If there's one subject in the field of telecommunications policythat never seems to go away, it's the issue of cable rates. If weare to believe the unremitting annual tirades of certain members ofCongress and the self-anointed "consumer advocates," the cableindustry is a gaggle of gougers that have nothing but contempt fortheir customers. The solution to them is clear: re-regulate ratesand all will be put right again.
This mindset was so prevalent for a time that Congress actuallydid impose price controls on industry via the Cable Act of 1992over the veto of President George H.W. Bush. Luckily, theTelecommunications Act of 1996 undid much of this mischief byphasing out rate regulation by the late 90s. But the Cable Actincluded another stipulation that lives on: the FederalCommunications Commission is required to issue an annual report oncable prices, which leads to the perennial cable-bashing campaignsby regulatory-minded consumer groups and legislators. When this year's report was issued on July 8, itgenerated expected levels of hysteria after the agency revealedthat the average monthly rate for cable service increased by 8.2percent from $37.06 to $40.11 for a 12-month period ending July 1,2002.
Senator John McCain was one of the first out of the gateswith caustic comments. "The cable industry has risento new heights in their apparent willingness and ability to gougethe American consumer," he proclaimed. Hearings on the issue arelikely to follow this fall after another report on cable rates bythe General Accounting Office is released. Senator McCain andothers might introduce legislation at that time proposing ratere-regulation once again.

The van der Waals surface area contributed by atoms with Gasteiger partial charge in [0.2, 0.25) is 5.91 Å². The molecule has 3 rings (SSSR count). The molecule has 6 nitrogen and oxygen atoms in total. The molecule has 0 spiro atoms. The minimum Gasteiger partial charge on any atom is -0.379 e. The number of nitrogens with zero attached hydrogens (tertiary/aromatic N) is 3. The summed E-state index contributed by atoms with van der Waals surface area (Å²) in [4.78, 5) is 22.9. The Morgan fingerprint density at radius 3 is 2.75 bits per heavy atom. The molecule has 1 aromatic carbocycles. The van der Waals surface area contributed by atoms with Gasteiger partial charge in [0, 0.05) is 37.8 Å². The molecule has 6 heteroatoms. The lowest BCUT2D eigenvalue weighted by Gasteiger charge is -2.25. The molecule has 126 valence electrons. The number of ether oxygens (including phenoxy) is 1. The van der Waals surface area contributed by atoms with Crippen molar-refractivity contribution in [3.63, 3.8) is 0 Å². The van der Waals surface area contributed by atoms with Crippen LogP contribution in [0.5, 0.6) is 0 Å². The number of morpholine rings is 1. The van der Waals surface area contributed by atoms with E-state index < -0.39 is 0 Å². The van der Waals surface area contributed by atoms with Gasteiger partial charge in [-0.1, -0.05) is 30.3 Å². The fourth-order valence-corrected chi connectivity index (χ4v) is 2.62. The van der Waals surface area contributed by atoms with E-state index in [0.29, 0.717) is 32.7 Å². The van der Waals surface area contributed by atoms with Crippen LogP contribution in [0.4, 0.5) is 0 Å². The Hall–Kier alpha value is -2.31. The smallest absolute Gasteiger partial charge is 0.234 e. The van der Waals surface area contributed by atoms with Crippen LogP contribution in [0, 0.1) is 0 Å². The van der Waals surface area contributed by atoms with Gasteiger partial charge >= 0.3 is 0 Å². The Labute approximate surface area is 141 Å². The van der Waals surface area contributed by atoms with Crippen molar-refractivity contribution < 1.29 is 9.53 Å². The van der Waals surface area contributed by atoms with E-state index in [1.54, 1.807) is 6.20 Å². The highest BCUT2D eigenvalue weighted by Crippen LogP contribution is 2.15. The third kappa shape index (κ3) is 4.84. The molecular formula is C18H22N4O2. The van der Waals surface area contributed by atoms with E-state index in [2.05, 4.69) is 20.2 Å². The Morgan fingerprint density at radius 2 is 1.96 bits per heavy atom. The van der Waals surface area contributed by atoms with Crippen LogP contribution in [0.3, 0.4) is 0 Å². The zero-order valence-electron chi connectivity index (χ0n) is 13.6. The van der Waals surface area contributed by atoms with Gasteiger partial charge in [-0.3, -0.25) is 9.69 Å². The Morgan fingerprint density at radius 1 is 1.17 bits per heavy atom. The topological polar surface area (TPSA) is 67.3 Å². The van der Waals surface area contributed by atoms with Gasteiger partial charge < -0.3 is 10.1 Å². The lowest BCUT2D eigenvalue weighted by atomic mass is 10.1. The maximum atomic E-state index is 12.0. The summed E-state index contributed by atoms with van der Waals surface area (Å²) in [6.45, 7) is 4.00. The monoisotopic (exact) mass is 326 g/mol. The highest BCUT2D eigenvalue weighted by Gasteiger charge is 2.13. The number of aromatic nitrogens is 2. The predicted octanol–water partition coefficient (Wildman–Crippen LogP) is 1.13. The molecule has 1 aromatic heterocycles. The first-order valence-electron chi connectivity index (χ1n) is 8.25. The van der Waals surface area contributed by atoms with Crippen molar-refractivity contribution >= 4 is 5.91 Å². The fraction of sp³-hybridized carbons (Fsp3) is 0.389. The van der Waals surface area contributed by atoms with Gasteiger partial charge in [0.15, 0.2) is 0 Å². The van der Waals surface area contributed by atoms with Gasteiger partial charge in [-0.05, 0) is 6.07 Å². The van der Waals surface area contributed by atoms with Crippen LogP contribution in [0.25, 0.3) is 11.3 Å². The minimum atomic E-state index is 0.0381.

The reality of today's video programming marketplace is fardifferent than what Sen. McCain and his fellow cable-bashers claim,however. Indeed, by all measures, the cable industry'scontributions to consumers and the broader economy have beensignificant. From data culled from FCC reports, industry trade association reports, and a majorrecent report by the Bortz Media & Sports Group,the industry's real impact on the U.S. economy and consumersbecomes apparent:
* Substantial Employment Impacts: The Bortzreport found that since 1990 the direct and indirect employmentattributed to the cable sector doubled, increasing by more than570,000 jobs. That represented nearly 3 percent of all net new jobscreated in the U.S. over a 12-year period. The report alsoestimated another 137,000 jobs were created in related industriesover the same period thanks to cable industry activities.
* Impressive Investment: The cable industry hasinvested a staggering $75 billion in network upgrades since 1996 inan attempt to migrate from an analog, one-way, low-bandwidthservice to a digital, two-way, high-bandwidth system. Whereas theindustry only offered roughly 450MHz or less of system capacitythroughout the '90s, today the industry's massive investment hasallowed over 80 percent of all American homes to be served bybandwidth of 750MHz or greater. This not only makes cable a bettervalue for consumers by offering more channels and services, but italso allows cable to put greater competitive pressure on otherservice providers, such as telephone companies and satellitefirms.